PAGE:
DDC says China jabs have helped save lives
The Sinovac vaccine has played a key role in saving Thai lives since the Alpha variant was found in the country early this year, the Department of Disease Control (DDC) says.
DDC director-general Opas Karnkawinpong said the China-made Sinovac vaccine has helped Thailand control the pandemic since the start of the Covid-19 outbreak last year, when the world was facing a vaccine shortage crisis due to huge demand and inadequate supply.
"By having the vaccine at that time, we were able to control the outbreak and save many lives. Of course, all vaccine efficiency is reduced by the Delta variant, but it doesn't mean Sinovac is ineffective. Please do not devalue the vaccine," Dr Opas said.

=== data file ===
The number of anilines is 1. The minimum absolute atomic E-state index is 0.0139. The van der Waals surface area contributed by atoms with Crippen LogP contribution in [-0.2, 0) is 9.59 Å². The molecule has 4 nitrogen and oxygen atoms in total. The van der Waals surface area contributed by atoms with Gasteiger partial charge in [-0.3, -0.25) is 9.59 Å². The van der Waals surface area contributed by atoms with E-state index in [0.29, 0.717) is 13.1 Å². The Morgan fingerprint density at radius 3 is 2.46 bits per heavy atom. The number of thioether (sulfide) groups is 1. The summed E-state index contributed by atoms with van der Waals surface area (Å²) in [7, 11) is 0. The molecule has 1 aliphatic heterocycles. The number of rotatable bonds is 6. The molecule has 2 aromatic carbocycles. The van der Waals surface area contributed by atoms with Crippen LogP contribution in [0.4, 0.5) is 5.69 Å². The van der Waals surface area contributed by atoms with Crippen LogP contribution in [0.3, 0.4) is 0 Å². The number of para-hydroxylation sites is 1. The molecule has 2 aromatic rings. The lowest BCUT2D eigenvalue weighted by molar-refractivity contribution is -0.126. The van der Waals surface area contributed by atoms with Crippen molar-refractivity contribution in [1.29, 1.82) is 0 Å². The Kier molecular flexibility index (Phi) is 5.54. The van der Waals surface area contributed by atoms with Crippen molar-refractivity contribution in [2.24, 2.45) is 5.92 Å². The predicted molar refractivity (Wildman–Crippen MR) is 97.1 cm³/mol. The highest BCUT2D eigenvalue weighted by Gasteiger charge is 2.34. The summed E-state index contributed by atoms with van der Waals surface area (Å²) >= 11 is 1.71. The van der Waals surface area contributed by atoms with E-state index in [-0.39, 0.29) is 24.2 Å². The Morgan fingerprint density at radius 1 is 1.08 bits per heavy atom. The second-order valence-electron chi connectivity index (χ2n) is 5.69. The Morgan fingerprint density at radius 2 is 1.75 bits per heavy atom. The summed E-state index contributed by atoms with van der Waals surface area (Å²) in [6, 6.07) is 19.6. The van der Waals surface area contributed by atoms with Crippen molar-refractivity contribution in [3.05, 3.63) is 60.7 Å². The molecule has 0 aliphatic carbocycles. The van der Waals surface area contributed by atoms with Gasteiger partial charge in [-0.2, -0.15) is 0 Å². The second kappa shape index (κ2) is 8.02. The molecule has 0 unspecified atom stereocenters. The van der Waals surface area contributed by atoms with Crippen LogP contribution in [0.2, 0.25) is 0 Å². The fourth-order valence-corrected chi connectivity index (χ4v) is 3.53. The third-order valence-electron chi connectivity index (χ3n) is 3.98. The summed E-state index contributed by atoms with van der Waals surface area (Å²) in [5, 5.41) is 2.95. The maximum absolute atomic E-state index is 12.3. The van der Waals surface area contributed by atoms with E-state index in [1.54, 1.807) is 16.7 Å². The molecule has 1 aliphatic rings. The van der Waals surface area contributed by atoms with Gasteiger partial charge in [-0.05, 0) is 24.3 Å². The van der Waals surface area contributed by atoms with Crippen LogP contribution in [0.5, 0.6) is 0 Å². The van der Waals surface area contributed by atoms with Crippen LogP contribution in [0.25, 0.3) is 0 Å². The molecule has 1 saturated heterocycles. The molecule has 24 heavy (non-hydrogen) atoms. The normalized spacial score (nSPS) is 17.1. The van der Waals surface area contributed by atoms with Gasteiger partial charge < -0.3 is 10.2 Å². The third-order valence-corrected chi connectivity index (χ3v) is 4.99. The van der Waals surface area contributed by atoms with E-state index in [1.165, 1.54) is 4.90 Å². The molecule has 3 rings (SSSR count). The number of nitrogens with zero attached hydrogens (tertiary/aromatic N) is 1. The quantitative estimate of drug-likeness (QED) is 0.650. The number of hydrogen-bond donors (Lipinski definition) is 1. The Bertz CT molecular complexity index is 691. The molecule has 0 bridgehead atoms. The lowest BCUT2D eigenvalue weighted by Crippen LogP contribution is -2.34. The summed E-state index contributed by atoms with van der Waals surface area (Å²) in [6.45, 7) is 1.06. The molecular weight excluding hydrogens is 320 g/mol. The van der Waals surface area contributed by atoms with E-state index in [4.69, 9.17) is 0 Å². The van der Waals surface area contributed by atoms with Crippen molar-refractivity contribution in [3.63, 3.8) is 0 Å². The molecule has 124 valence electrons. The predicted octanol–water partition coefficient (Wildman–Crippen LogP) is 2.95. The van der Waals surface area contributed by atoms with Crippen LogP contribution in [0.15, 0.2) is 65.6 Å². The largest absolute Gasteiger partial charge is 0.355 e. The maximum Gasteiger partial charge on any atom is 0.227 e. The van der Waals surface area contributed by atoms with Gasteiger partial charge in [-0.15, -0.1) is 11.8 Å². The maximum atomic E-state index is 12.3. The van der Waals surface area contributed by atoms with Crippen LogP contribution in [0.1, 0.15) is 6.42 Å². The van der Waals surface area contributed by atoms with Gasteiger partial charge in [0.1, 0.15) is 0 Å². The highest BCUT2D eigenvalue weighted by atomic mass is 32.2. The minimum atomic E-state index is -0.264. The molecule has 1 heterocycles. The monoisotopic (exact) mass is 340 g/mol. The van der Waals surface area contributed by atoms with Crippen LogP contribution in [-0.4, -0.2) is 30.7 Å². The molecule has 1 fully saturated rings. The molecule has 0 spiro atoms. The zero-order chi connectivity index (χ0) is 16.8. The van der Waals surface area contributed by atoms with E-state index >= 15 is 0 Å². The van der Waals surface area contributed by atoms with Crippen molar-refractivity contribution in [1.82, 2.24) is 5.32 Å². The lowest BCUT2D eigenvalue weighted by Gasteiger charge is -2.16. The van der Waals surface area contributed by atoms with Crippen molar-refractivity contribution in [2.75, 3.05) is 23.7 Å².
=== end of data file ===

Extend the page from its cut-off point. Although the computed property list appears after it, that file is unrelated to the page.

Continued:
"With regard to corruption, I would like to assure people of the ministry's transparency in its vaccine management plan. The Chinese government is concerned about corruption so there is no 'exchange' for the vaccine purchase."
DDC deputy chief Sophon Iamsirithavorn said the inactivated Sinovac vaccine is safe for use in children aged under 18, so Sinovac vaccine has been imported in case shipments from Pfizer and AstraZeneca do not arrive on schedule. The Ministry of Public Health expects to get 140 million doses of Sinovac by the end of this year.
Yong Poovorawan, chief of the Centre of Excellence in Clinical Virology at Chulalongkorn University, said it is obvious that no vaccine can prevent infections, but jabs can help reduce severe illness and loss of life.
"The vaccines cannot create herd immunity because they cannot prevent infections, but at very least they can prevent severe sickness," he wrote on FB.
The best solution at this time was to get Thais vaccinated, he said.